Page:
Jan 4, 2013 - Notes from Tyler    No Comments

The Start of American BBQ

P1070017

Day 2
We rolled out of bed today in the home of Purdue University- Lafayette Indiana. Real beds. Yes, in fact we even had pancakes and real maple syrup. We took our time getting ready because we knew this was the last day we would see a real bed for a while and nobody was willing to admit that the thought of sleeping in the makeshift bunks in the van might not offer the same relaxation.However, we were anxious to head somewhere that was not only warmer but also the birthplace of American BBQ.
As Sarah was figuring out a more detailed route, I was getting a history lesson from Jim Early, The Carolina BBQ expert. Jim, The President of the North Carolina BBQ Society, had his trip of epic-porkportions years earlier, traveling to each of NC’s 100 counties and critiquing over 228 BBQ joints. This lead him to author the book The Best Tar Heel Barbecue Manteo to Murphy.
You see barbeque, or barbecue, as they spell it in North Carolina, is different than what we find back home in Wisconsin (where it almost always means ribs slathered in a thick sweet but tangy sauce). North Carolina seems to have an intimate understanding of their BBQ.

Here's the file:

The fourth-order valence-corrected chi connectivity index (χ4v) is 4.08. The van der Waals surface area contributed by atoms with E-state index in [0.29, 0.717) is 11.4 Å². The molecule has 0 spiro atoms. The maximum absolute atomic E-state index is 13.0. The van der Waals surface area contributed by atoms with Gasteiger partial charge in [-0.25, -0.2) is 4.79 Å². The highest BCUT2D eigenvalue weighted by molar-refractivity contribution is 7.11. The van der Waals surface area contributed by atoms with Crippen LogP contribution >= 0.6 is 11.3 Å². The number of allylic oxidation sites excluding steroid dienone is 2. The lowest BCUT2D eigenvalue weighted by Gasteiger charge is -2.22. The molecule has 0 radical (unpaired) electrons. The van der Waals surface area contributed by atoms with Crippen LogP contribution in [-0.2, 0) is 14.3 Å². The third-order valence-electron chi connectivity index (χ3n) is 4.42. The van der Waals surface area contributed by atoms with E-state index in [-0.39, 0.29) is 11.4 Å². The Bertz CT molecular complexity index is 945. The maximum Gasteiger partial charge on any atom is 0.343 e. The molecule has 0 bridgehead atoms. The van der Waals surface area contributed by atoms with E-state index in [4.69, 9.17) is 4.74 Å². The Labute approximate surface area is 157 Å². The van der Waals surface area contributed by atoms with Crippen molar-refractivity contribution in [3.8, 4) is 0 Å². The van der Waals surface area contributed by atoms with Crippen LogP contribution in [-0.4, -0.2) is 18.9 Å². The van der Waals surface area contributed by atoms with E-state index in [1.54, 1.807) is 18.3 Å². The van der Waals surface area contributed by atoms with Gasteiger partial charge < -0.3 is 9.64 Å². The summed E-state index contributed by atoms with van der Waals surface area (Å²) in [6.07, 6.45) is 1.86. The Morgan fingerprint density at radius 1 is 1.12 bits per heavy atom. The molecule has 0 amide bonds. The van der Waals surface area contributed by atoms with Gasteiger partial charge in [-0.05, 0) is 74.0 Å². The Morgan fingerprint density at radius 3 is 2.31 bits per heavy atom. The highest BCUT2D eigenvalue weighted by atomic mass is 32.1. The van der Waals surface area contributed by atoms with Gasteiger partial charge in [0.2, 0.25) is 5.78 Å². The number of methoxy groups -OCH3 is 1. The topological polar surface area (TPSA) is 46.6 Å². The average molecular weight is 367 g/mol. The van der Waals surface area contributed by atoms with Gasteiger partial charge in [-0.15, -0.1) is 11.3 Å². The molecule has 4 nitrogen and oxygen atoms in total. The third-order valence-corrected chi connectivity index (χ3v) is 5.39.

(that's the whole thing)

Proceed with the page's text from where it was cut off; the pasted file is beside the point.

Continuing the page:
West of Chapel Hill, NC there are very few of those aforementioned ribs, and even less of the red sauce,and instead, those ribs are cooked intact in the pig in a wood pit overnight, and in the morning all of the meat is pulled or shredded. Then, liberal amounts of what would be the starter for Northern BBQ sauce is added, including lots of vinegar and some sugar and red pepper flakes, but there is no ketchup or tomato added here.
However, the minute you cross the imaginary north/south line of Chapel Hill headed west we see something a little more familiar. Rather than cooking the whole hog here, they focus on the butt or shoulder. The meat gets a dry rub of spices liberally rubbed on, and then the meat is slowly smoked and then pulled. In that part of the state you can begin to taste some of the similarities to the popular brands of BBQ sauce we are familiar with as ketcup, brown sugar, and tomato paste are added.
With our minds full and our bellies starting to empty, we again hit the road with our longest drive ahead-we were on our way to taste whole hog vinegar BBQ. Our first Stop is Skylight Inn of Ayden, NC!

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